Friday May 31 2019

There is a lot of information to catch up on and even more photos and videos to sort through. Thank you all for sharing and I truly hope my forecast and reports help you be aware and prepare.

The results the two storms in Harford and Baltimore Counties on Wednesday is posted below in full. With 80 to 90 mph winds, both locations had a macroburst, not a tornado.

We’ve had an active week and today will be a break in the weather to survey the damage of the most recent Howard County Tornado.

Note: This is the same storm that came out of Frederick MD that produced street flooding. This from Jennifer Goedert Sunday

Doppler Radar plus video has confirmed that at 3:20 PM a tornado had touched down in Glenelg Maryland. The National Weather Service will be sending out a team to survey the damage today. They will determine the intensity of the winds, level on the EF scale, and path.

The Velocity Scan of Doppler Radar shows the rotation hook and funnel.


The Doppler Radar standard return you are use to seeing shows that hail fell to the north, which is often on a different side of the storm cell.



There has been an incredible about of photos with these storms. I am still sorting through them. Here is the clouds reaching Columbia but the Target Thanks to Kris Ann.

Please see more in the comments and posted by others on my FB page wall:


Here is JP Arnold capturing what he believes was the tornado touching down within a 100 yards of him pulling over


Wednesday Storm Survey Report

Macroburst with 80 to 90 mph winds hit Harford County and Baltimore County


From NWS


Staff from the National Weather Service Baltimore/Washington
Weather Forecast Office completed storm surveys in portions of
the northern Baltimore Metropolitan Area on Wednesday afternoon,
May 29, 2019.

The Fallston and Baldwin area of west-central Harford County was
impacted by a macroburst, which produced damaging wind gusts
estimated at 80-90 MPH. A macroburst is defined by Fujita
(University of Chicago, 1985) as a large downburst with winds
extending in excess of 2.5 miles long. A concentrated area of
damage was observed starting at Moores Road in Baldwin, extending
discontinuously for approximately 3.25 miles to the east, ending
at Pleasantville Road in Fallston. In this area, numerous
observations of tree damage were observed. The tree damage
included mainly large limbs of hardwood trees and snaps of about a
dozen pine trees. Several single family homes were impacted with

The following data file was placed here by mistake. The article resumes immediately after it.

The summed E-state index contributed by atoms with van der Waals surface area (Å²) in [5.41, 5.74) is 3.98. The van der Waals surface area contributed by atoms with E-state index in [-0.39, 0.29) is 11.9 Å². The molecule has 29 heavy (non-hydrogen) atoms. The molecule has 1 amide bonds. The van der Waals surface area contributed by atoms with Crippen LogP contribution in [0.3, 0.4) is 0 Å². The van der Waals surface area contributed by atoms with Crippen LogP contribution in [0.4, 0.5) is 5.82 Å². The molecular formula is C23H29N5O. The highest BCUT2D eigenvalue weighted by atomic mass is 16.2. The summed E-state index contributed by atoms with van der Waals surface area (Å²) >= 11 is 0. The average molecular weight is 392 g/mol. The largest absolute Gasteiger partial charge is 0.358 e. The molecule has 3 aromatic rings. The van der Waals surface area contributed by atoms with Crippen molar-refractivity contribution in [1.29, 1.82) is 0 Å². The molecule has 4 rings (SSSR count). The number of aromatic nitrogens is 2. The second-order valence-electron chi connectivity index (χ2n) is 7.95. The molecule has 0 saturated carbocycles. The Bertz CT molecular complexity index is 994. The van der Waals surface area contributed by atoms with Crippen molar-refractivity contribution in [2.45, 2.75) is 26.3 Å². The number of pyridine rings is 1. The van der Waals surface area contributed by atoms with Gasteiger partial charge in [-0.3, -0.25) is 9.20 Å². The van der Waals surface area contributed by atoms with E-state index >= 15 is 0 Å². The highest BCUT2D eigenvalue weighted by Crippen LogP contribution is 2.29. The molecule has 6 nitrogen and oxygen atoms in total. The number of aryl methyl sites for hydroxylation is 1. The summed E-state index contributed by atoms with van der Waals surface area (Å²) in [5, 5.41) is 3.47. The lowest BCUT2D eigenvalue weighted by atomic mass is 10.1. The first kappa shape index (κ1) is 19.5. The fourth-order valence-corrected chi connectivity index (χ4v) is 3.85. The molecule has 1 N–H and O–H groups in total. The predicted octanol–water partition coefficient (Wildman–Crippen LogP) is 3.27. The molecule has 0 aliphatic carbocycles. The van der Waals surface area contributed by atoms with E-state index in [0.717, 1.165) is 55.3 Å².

limbs falling onto rooftops. All tree damage fell in an easterly
direction, with eyewitness time estimates of occurrence between
600-615 PM. An image circulating among residents showed what
appears to be a roll cloud, representing the leading edge of the
gusty winds. Frequently, roll clouds are mistakingly identified as
a funnel cloud or a tornado, but they lack the laminar,
streamlined condensation cloud of a funnel cloud which would be
attached to the cumulus cloud base. Storm Relative Velocity at the
0.5 degree elevation angle from the FAA`s Terminal Doppler
Weather Radar at BWI Thurgood International Airport clearly shows
a divergent pattern at 610 PM across the region, indicative of a
downburst windfield, which coincides with time estimates by

The other region of the northern Baltimore Metropolitan area that
was adversely impacted by Wednesday afternoon`s severe storms was
the White Marsh region of eastern Baltimore County. This area was
also impacted with a macroburst, which caused straight-line wind
damage. Two wooden telephone poles were snapped along Silver
Spring Road, and numerous trees and branches were downed along
Saxon Circle. All observed tree damage fell to the northeast.
Additionally, the Baltimore County Office of Homeland Security and
Emergency Management reported the easternmost wind damage in
Middle River, near the intersection of Ebenezer and Bird River
Roads. The western most damage reported was near the intersection
of Yvonne Ave and Silver Spring Rd in Nottingham. There were
approximately 18 instances of tree damage between these two
locations, with the horizontal distance of about 4 miles. The
FAA`s Terminal Doppler Weather Radar at BWI Thurgood International
Airport clearly shows a 0.5 degree elevation angle radial
velocity downburst/divergent wind pattern at 555 PM. The snapping
of the telephone poles and nature of the reported and observed
tree damage produces an estimate of 80-90 MPH wind.


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